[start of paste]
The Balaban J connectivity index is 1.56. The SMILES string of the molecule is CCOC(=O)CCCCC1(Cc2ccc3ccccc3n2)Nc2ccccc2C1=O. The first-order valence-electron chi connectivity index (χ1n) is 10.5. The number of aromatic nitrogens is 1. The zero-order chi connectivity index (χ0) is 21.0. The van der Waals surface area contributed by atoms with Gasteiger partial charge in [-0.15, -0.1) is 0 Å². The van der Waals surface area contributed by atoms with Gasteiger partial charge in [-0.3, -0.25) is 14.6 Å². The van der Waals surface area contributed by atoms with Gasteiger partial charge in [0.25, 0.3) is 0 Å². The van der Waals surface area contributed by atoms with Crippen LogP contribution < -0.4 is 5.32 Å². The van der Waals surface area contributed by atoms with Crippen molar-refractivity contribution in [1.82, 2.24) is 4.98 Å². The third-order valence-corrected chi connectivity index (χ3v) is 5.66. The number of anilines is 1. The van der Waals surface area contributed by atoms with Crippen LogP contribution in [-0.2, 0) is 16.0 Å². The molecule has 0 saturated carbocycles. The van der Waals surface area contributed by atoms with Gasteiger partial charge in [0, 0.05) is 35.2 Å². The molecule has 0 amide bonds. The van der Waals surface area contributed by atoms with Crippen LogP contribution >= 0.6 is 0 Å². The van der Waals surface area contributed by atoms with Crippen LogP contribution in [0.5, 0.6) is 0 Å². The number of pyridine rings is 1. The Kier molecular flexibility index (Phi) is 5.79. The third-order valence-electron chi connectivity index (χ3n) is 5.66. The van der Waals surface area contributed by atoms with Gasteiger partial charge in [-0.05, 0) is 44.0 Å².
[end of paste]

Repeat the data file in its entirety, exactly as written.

The Balaban J connectivity index is 1.56. The SMILES string of the molecule is CCOC(=O)CCCCC1(Cc2ccc3ccccc3n2)Nc2ccccc2C1=O. The first-order valence-electron chi connectivity index (χ1n) is 10.5. The number of aromatic nitrogens is 1. The zero-order chi connectivity index (χ0) is 21.0. The van der Waals surface area contributed by atoms with Gasteiger partial charge in [-0.15, -0.1) is 0 Å². The van der Waals surface area contributed by atoms with Gasteiger partial charge in [-0.3, -0.25) is 14.6 Å². The van der Waals surface area contributed by atoms with Gasteiger partial charge in [0.25, 0.3) is 0 Å². The van der Waals surface area contributed by atoms with Crippen LogP contribution < -0.4 is 5.32 Å². The van der Waals surface area contributed by atoms with Crippen molar-refractivity contribution in [1.82, 2.24) is 4.98 Å². The third-order valence-corrected chi connectivity index (χ3v) is 5.66. The number of anilines is 1. The van der Waals surface area contributed by atoms with Crippen LogP contribution in [-0.2, 0) is 16.0 Å². The molecule has 0 saturated carbocycles. The van der Waals surface area contributed by atoms with Gasteiger partial charge in [0, 0.05) is 35.2 Å². The molecule has 0 amide bonds. The van der Waals surface area contributed by atoms with Crippen LogP contribution >= 0.6 is 0 Å². The van der Waals surface area contributed by atoms with Crippen LogP contribution in [0.5, 0.6) is 0 Å². The number of pyridine rings is 1. The Kier molecular flexibility index (Phi) is 5.79. The third-order valence-electron chi connectivity index (χ3n) is 5.66. The van der Waals surface area contributed by atoms with Gasteiger partial charge in [-0.05, 0) is 44.0 Å².